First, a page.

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ARQ (Santiago)

versión On-line ISSN 0717-6996

ARQ (Santiago)  no.95 Santiago abr. 2017 


The Horizontal Skyscraper: Reference as a Brief Genealogy in Steven Holl

Pilar Pinchart1  * 

1Académica, Universidad Tecnológica Metropolitana, UTEM, Santiago, Chile.


The explicit use of references in Steven Holl's oeuvre allows for the review of his design process, interests and influences. By connecting these to disciplinary imagery, the text dives in those references - both internal and external to architecture - to explain how they define, in Holl's work, a notion of form and program that is something much more complex than just fulfilling specific requirements of use or function.

Keywords: Constructivism; El Lissitzky; Conceptual art; LeWitt; influences

The word 'appropriation' - to take something for your own - is directly related to the rule of property. The legal term 'homestead principle'10 describes how colonization allows for the transformation of a resource under the assumption that its previous owner has abandoned it.

Reference in architecture may be understood as a process based on an idea that has remained in the architectural imaginary - without necessarily being built - until an architect other than its original author finds it, examines it and reformulates it, making the time leap to its recovery. Steven Holl's design process can serve as an example of this notion. Beyond his use of references, there is a nearly obsessive appropriation by which concepts that have remained on stand-by are collected and transformed through an intellectual method close to that of classical learning in painting.11 Six of his designs referring to a single concept - the horizontal skyscraper - show how an idea becomes a type and how it is nurtured by multiple references.

The horizontal interpretation of the skyscraper

The decision to 'horizontalize' a skyscraper, that is, to deny its verticality, may appear as a paradox or a rejection of the typology's origins, as it occurred in the Soviet Union.12 Lissitzky, for instance, first developed this concept in 1925 for the Wolkenbügel, finding an immediate echo in Frederick Kiesler's 'horizontal skyscrapers,' and with it, a broad repercussion among the European avant-garde of the period (Figure 1). Situated on eight crossroads in Moscow, which by facing the Kremlin would act as 'city gates,' Lissitzky sought to build a system of structures with a minimal footprint. Rather than understanding them as a horizontal structure, he made explicit that his proposal was "a new type of building susceptible of being considered as a form of skyscraper" (Quintana de Uña, 2006:282).

Burgos, F.; Garrido, G. El Lissitzky Wolkenbügel 1924-1925. Madrid, 2005.

Figure 1 El Lissitzky, "Wolkenbügel". 1924-1925. 

The Wolkenbügel, in turn, finds an antecedent in the 1914 anonymous postcard "Moscow's Red Square with Skyscrapers" (Figure 2),13 in which the utopian towers that would constitute the future Red Square were interweaved by aerial transport systems that hung from a top rail. This postcard14 is revolutionary in all respects: it shows the technical possibilities of steel structures; it anticipates the principles of the curtain wall and the free plan that Le Corbusier would propose only a few years later; as well as the design of fully three-dimensional spaces and buildings which would radically diverge from a mere plan extrusion or the overlapping of horizontal slabs.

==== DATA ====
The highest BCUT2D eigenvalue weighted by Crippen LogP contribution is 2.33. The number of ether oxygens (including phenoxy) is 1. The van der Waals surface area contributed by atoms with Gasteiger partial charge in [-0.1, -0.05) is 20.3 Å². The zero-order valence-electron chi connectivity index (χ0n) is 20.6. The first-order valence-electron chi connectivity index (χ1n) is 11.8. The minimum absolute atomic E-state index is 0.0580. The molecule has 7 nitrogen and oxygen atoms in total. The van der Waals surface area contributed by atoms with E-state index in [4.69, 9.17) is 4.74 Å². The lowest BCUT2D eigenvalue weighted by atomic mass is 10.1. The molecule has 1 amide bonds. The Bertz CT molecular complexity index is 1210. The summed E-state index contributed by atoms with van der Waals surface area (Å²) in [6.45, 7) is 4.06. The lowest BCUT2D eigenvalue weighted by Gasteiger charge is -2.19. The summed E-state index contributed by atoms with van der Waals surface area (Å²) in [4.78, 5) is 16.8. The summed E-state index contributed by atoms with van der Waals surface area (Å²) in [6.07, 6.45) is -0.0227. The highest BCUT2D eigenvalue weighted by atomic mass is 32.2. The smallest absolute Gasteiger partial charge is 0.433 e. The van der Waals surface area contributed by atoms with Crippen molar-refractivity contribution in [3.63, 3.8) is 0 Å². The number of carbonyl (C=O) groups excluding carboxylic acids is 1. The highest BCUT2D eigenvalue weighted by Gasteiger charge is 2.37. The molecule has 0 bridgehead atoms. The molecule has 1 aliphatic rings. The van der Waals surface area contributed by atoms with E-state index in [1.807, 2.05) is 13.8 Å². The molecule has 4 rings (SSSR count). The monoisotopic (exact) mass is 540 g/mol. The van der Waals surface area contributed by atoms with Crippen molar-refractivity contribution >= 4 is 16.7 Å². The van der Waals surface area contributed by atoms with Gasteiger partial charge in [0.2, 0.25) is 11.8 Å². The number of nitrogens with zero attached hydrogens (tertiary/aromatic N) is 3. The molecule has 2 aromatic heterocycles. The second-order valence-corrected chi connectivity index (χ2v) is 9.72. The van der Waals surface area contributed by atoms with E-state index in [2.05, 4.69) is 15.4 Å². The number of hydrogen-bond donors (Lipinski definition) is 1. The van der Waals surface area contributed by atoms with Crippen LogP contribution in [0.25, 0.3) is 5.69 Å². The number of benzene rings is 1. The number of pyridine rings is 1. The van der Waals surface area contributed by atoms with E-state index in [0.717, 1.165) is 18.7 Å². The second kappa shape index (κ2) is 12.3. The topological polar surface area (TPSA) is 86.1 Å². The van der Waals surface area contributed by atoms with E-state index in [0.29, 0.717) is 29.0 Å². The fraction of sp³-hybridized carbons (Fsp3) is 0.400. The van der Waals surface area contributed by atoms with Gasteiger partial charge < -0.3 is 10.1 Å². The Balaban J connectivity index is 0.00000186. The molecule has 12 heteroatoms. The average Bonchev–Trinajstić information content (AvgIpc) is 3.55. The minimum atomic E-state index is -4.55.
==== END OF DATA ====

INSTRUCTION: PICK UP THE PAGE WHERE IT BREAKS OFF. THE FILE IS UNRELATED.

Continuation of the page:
Figure 2 N/A. "Moscow's Red Square with Skyscrapers," c.1914. 

Almost simultaneously, in Milan in 1926, Piero Portaluppi developed a visionary image of a set of tall, interconnected buildings called Hellytown (Figure 3) that was a radicalization of Lissitzky's proposal for the Wolkenbügel.

Figure 3 Piero Portaluppi, "Hellytown", 1926. 

I. 1925/2009: The horizontal skyscraper as colonizing strategy

In 2009, Steven Holl completed the Vanke Center at Shenzen, China (Figure 4). Defined by Holl as a 'horizontal skyscraper,' the building consists of a succession of eight Wolkenbügel - referring directly to Lissitzky's project - forming a series of open courts that direct the views.

(c) Steven Holl Architects

Figure 4 Steven Holl, "Vanke Center". Pekín, 2009 

Lissitzky's project consisted of an office building raised more than sixty meters above the ground, conceived as a horizontal variant of the American skyscraper. It entailed a horizontal 'H' shaped piece:

... three office floors supported by a set of stainless steel double beams that would be manufactured by Krupps, and from which structures overhung. These large one-hundred-meter-long beams rested on three crystalline towers that housed a complex system of double stairs and lifts (...) A huge structure by which a new type of building was conceived. It is, therefore, a new prototype, a typological invention rather than a closed, finished and definitive construction (Burgos and Garrido, 2005:21-22).

The Vanke Center is a hybrid building with dimensions similar to those of the Empire State Building. Its program includes apartments, a hotel, offices for Vanke Co. Ltd. headquarters, a conference center, spa and parking lots located under a green esplanade (a tropical landscape with hills containing restaurants and a five-hundred-seat auditorium). Each module constituting the building is supported on a stylized translucent base that absorbs height differences and frees the views towards the adjoining buildings, which are lower than the new structure - 35 meters tall. In this regard, Lebbeus Woods writes that Holl "is the master of the large-scale, multi-use building. These projects transcend their generic description and are effectively new building types, as their metaphoric titles proclaim, in sharp and challenging contrast to the usual developer typologies" (Woods, 2011). In turn, Holl defines this project as "a different proposal, since it preserves the site as an open and public tropical landscape. This would not be a smart project for cold climates. The subtropical heat, moist and sun's angle keep the green of the public gardens beneath the hovering hybrid, which in turn allows free flow of sea breezes. Once inside you can almost forget that you are in a building suspended from the ground" (Holl, 2016), thus explaining that climate was a key reason for detaching from the ground.